The 5 Biggest Beliefs About Getting Alzheimer’s That Aren’t True, a Gerontologist Says

Updated: Dec. 23, 2023

If you imagine a worst-case scenario regarding your Alzheimer's risk, a doctor specializing in geriatric health might put your mind at ease.

Nerve cells affected by Alzheimer's disease, illustration

More than 6 million Americans of all ages have Alzheimer’s disease, and every 67 seconds, someone in America develops Alzheimer’s—this, according to Alzheimer’s San Diego, a 501(c)3 nonprofit organization. It is estimated that nearly 500,000 new cases of Alzheimer’s disease will have been diagnosed by the end of this year—but despite the prevalence of the illness, there are many misconceptions a lot of Americans maintain about signs or risks for developing Alzheimer’s.

That’s natural, as Alzheimer’s disease can seem frightening, confused, isolating, and right now, cases are poised to rise significantly in the coming years. The Alzheimer’s Association suggests the number of older adults ages 65 and up with Alzheimer’s is projected to grow to 12.7 million by 2050. Of course, medical breakthroughs to prevent or cure Alzheimer’s disease are sure to continue to emerge, but this figure helps convey the reach of this neurodegenerative disease.

As a doctor of gerontology with a research focus on dementia family caregivers and in-home respite care, as well as the gerontologist for the in-home senior care service Home Instead, I’m passionate to share some facts and clear up common misconceptions about Alzheimer’s disease.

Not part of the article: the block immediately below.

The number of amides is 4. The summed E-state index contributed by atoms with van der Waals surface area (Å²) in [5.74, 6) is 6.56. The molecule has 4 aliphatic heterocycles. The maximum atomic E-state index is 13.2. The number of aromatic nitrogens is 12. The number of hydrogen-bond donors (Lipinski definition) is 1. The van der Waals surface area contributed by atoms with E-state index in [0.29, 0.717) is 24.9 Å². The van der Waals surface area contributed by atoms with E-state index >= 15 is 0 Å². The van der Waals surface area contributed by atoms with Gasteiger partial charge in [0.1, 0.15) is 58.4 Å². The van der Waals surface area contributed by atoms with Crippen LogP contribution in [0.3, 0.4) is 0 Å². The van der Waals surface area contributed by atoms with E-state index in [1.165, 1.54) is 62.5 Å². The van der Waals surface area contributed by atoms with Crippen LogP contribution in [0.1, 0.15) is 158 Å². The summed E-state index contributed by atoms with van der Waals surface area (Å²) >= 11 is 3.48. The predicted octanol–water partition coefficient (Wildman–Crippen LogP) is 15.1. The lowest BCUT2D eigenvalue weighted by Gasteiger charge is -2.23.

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1. Memory loss and getting Alzheimer’s is a part of aging

As we age, our brains and bodies change. It’s normal to have occasional memory problems, but Alzheimer’s is more than occasional memory loss.

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2. Only older people can get Alzheimer’s

While it is less prevalent, Alzheimer’s can impact people in their fifties, forties and even thirties. An estimated 200,000 people younger than age 65 live with younger-onset (also known as early-onset) Alzheimer’s, according to the Alzheimer’s Association.

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3. I will develop Alzheimer’s disease if my parent has it

Just because a biological parent has Alzheimer’s does not mean that their children will develop it. Several variables beyond genetics play a role in the development of the disease. Environmental and lifestyle factors also affect a person’s risk.

Although we don’t yet know how to prevent Alzheimer’s, it’s important to practice healthy habits, such as exercising regularly and eating a balanced diet.

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4. People with Alzheimer’s don’t know what’s going on around them

An individual with Alzheimer’s may become more easily confused or disoriented, but they are often in tune with their surroundings. It is important never to talk about the person in front of them or assume they don’t understand.

Adjust your communication style to use simple language and provide extra time for responding. Offer corrections as suggestions, and avoid explanations that sound like scolding.

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5. An Alzheimer’s diagnosis means life is over and a facility is required

A quality life can be maintained despite a diagnosis. According to the CDC, 80% of Alzheimer’s care is provided in the home, not a facility. People living with dementia can still plan ahead, make goals for the future and explore new hobbies.